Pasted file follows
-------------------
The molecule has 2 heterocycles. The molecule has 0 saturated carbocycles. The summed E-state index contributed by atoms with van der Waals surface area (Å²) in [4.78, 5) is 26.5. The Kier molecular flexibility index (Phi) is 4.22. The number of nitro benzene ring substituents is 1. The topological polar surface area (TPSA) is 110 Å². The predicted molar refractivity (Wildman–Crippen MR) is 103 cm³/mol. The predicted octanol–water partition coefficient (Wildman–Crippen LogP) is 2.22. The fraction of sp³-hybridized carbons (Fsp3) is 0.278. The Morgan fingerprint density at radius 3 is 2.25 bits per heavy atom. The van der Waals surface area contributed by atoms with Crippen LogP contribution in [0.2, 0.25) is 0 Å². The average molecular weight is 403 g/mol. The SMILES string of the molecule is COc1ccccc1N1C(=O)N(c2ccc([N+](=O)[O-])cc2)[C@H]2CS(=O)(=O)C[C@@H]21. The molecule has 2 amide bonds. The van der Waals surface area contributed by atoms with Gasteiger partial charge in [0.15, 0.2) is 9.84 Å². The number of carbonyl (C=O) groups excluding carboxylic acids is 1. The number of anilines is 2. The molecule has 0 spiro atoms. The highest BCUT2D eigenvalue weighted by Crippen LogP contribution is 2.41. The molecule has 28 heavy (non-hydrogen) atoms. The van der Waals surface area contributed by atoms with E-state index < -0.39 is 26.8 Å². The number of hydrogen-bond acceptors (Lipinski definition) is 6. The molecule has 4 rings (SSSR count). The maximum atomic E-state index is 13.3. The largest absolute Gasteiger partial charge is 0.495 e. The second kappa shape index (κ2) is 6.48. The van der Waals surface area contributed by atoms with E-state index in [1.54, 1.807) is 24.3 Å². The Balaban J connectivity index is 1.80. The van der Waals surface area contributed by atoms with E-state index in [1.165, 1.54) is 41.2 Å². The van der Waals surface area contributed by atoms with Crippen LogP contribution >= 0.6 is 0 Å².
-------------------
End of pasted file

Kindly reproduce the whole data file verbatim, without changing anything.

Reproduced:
The molecule has 2 heterocycles. The molecule has 0 saturated carbocycles. The summed E-state index contributed by atoms with van der Waals surface area (Å²) in [4.78, 5) is 26.5. The Kier molecular flexibility index (Phi) is 4.22. The number of nitro benzene ring substituents is 1. The topological polar surface area (TPSA) is 110 Å². The predicted molar refractivity (Wildman–Crippen MR) is 103 cm³/mol. The predicted octanol–water partition coefficient (Wildman–Crippen LogP) is 2.22. The fraction of sp³-hybridized carbons (Fsp3) is 0.278. The Morgan fingerprint density at radius 3 is 2.25 bits per heavy atom. The van der Waals surface area contributed by atoms with Crippen LogP contribution in [0.2, 0.25) is 0 Å². The average molecular weight is 403 g/mol. The SMILES string of the molecule is COc1ccccc1N1C(=O)N(c2ccc([N+](=O)[O-])cc2)[C@H]2CS(=O)(=O)C[C@@H]21. The molecule has 2 amide bonds. The van der Waals surface area contributed by atoms with Gasteiger partial charge in [0.15, 0.2) is 9.84 Å². The number of carbonyl (C=O) groups excluding carboxylic acids is 1. The number of anilines is 2. The molecule has 0 spiro atoms. The highest BCUT2D eigenvalue weighted by Crippen LogP contribution is 2.41. The molecule has 28 heavy (non-hydrogen) atoms. The van der Waals surface area contributed by atoms with E-state index < -0.39 is 26.8 Å². The number of hydrogen-bond acceptors (Lipinski definition) is 6. The molecule has 4 rings (SSSR count). The maximum atomic E-state index is 13.3. The largest absolute Gasteiger partial charge is 0.495 e. The second kappa shape index (κ2) is 6.48. The van der Waals surface area contributed by atoms with E-state index in [1.54, 1.807) is 24.3 Å². The Balaban J connectivity index is 1.80. The van der Waals surface area contributed by atoms with E-state index in [1.165, 1.54) is 41.2 Å². The van der Waals surface area contributed by atoms with Crippen LogP contribution >= 0.6 is 0 Å².